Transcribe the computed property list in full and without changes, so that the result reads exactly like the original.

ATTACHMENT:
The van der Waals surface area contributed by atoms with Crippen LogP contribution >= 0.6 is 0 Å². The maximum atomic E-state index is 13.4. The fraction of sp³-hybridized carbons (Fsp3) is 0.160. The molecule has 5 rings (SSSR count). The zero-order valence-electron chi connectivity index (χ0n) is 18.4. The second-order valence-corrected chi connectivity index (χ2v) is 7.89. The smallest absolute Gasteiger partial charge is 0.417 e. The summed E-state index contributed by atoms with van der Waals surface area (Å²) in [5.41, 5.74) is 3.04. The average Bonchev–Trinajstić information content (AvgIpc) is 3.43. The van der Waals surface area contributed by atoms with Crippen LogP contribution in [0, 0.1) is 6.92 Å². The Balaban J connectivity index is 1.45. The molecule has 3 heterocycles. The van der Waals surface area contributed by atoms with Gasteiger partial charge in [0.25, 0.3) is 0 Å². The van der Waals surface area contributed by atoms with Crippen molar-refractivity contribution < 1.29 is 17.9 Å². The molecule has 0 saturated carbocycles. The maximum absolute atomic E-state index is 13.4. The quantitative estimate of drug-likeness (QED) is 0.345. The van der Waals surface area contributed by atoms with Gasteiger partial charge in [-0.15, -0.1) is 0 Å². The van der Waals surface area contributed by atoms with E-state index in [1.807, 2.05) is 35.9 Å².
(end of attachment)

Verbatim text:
The van der Waals surface area contributed by atoms with Crippen LogP contribution >= 0.6 is 0 Å². The maximum atomic E-state index is 13.4. The fraction of sp³-hybridized carbons (Fsp3) is 0.160. The molecule has 5 rings (SSSR count). The zero-order valence-electron chi connectivity index (χ0n) is 18.4. The second-order valence-corrected chi connectivity index (χ2v) is 7.89. The smallest absolute Gasteiger partial charge is 0.417 e. The summed E-state index contributed by atoms with van der Waals surface area (Å²) in [5.41, 5.74) is 3.04. The average Bonchev–Trinajstić information content (AvgIpc) is 3.43. The van der Waals surface area contributed by atoms with Crippen LogP contribution in [0, 0.1) is 6.92 Å². The Balaban J connectivity index is 1.45. The molecule has 3 heterocycles. The van der Waals surface area contributed by atoms with Gasteiger partial charge in [0.25, 0.3) is 0 Å². The van der Waals surface area contributed by atoms with Crippen molar-refractivity contribution < 1.29 is 17.9 Å². The molecule has 0 saturated carbocycles. The maximum absolute atomic E-state index is 13.4. The quantitative estimate of drug-likeness (QED) is 0.345. The van der Waals surface area contributed by atoms with Gasteiger partial charge in [-0.15, -0.1) is 0 Å². The van der Waals surface area contributed by atoms with E-state index in [1.807, 2.05) is 35.9 Å².